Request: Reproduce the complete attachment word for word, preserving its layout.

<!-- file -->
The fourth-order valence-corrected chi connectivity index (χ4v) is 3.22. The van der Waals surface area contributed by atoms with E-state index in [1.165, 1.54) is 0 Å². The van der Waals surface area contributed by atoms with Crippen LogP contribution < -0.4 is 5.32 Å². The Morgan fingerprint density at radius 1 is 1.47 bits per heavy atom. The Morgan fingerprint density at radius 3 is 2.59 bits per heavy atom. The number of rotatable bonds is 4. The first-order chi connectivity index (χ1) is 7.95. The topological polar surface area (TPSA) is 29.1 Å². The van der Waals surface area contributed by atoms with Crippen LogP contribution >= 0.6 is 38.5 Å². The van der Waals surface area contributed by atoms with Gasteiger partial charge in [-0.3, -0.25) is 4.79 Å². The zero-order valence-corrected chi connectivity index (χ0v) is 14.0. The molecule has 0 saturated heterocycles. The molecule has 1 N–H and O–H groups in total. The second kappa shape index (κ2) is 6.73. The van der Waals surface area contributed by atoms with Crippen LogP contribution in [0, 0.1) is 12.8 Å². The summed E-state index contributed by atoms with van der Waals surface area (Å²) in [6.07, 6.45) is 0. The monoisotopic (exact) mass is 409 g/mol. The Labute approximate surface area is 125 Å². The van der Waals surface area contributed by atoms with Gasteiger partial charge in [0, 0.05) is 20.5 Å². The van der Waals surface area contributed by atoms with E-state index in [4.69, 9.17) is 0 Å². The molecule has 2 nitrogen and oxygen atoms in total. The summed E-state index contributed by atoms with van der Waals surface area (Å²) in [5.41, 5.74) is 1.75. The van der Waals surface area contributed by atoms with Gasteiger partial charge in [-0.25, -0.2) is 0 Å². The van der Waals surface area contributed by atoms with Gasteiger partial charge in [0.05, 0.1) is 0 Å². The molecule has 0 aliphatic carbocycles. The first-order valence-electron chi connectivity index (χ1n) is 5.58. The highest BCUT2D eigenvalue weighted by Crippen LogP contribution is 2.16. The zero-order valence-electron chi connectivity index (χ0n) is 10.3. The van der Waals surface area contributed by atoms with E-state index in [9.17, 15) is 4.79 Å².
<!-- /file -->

The fourth-order valence-corrected chi connectivity index (χ4v) is 3.22. The van der Waals surface area contributed by atoms with E-state index in [1.165, 1.54) is 0 Å². The van der Waals surface area contributed by atoms with Crippen LogP contribution < -0.4 is 5.32 Å². The Morgan fingerprint density at radius 1 is 1.47 bits per heavy atom. The Morgan fingerprint density at radius 3 is 2.59 bits per heavy atom. The number of rotatable bonds is 4. The first-order chi connectivity index (χ1) is 7.95. The topological polar surface area (TPSA) is 29.1 Å². The van der Waals surface area contributed by atoms with Crippen LogP contribution >= 0.6 is 38.5 Å². The van der Waals surface area contributed by atoms with Gasteiger partial charge in [-0.3, -0.25) is 4.79 Å². The zero-order valence-corrected chi connectivity index (χ0v) is 14.0. The molecule has 0 saturated heterocycles. The molecule has 1 N–H and O–H groups in total. The second kappa shape index (κ2) is 6.73. The van der Waals surface area contributed by atoms with Crippen LogP contribution in [0, 0.1) is 12.8 Å². The summed E-state index contributed by atoms with van der Waals surface area (Å²) in [6.07, 6.45) is 0. The monoisotopic (exact) mass is 409 g/mol. The Labute approximate surface area is 125 Å². The van der Waals surface area contributed by atoms with Gasteiger partial charge in [0, 0.05) is 20.5 Å². The van der Waals surface area contributed by atoms with E-state index in [4.69, 9.17) is 0 Å². The molecule has 2 nitrogen and oxygen atoms in total. The summed E-state index contributed by atoms with van der Waals surface area (Å²) in [5.41, 5.74) is 1.75. The van der Waals surface area contributed by atoms with Gasteiger partial charge in [-0.25, -0.2) is 0 Å². The van der Waals surface area contributed by atoms with Gasteiger partial charge in [0.05, 0.1) is 0 Å². The molecule has 0 aliphatic carbocycles. The first-order valence-electron chi connectivity index (χ1n) is 5.58. The highest BCUT2D eigenvalue weighted by Crippen LogP contribution is 2.16. The zero-order valence-electron chi connectivity index (χ0n) is 10.3. The van der Waals surface area contributed by atoms with E-state index in [9.17, 15) is 4.79 Å².